It works like this:  A person invests in a community solar project by buying one or more “tiles.” A tile is not a physical solar panel, but rather a symbol representing a $100 share in that community solar project. Once a project reaches a target number of crowd-funded tiles, the installation of solar panels can begin.  The community organization receiving the solar project signs a 20-year lease with Solar Mosaic for use of the panels, in which it agrees to pay Solar Mosaic for the power it gets from them, but at a lower rate than what a utility company would otherwise charge.  The community organization thus benefits by saving on energy costs and when it pays Solar Mosaic, Solar Mosaic can turn around and pay back investors.

The idea is that this crowd-funding model relieves organizations from having to provide huge upfront costs. The arrangement allows Solar Mosaic to offer leases with zero-interest rate financing, as compared to bank rates which often run in the three to five percent range.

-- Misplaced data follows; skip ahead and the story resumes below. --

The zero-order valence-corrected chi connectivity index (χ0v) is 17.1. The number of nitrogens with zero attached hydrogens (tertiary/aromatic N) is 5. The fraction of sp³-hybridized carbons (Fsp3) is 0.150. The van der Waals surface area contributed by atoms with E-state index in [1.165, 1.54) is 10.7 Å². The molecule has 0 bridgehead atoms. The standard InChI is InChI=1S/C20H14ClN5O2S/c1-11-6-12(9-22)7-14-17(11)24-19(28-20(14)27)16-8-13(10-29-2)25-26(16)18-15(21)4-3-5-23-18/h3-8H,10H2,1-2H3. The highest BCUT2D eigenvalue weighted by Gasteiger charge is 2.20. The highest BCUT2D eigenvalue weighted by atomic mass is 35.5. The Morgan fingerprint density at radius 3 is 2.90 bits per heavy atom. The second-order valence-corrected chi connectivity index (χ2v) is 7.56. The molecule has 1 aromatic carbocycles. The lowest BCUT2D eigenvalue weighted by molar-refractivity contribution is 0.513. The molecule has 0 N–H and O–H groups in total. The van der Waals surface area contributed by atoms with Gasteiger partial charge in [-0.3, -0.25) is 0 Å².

With a lease signed last month and construction scheduled to begin in the next two weeks, the ARC project is set to be the first in the Solar Mosaic pilot program to move beyond the planning stage. The project, which will entail installing 120 panels in three different arrays on the roof of the two-story, 45,000 square-foot building, is projected to cost around $150,000.  Tile sales—623 of which have been sold so far—will help pay the total costs, along with help from a donor who has asked to remain anonymous but has so far contributed more than $360,000 to the Solar Mosaic projects in Oakland, Curtis said.

The ARC installation is designed to generate 28.8 kilowatt hours, or enough electricity to power seven homes, during a single day.  According to Curtis, this should mean $112,000 in energy costs savings for the building over the next twenty years.  The project is also supposed to provide more work for the employees of Sun Light and Power, a solar installation company that aims to hire 30 percent of its personnel from green workforce development programs in the East Bay, and were contracted by Solar Mosaic for the ARC project installation.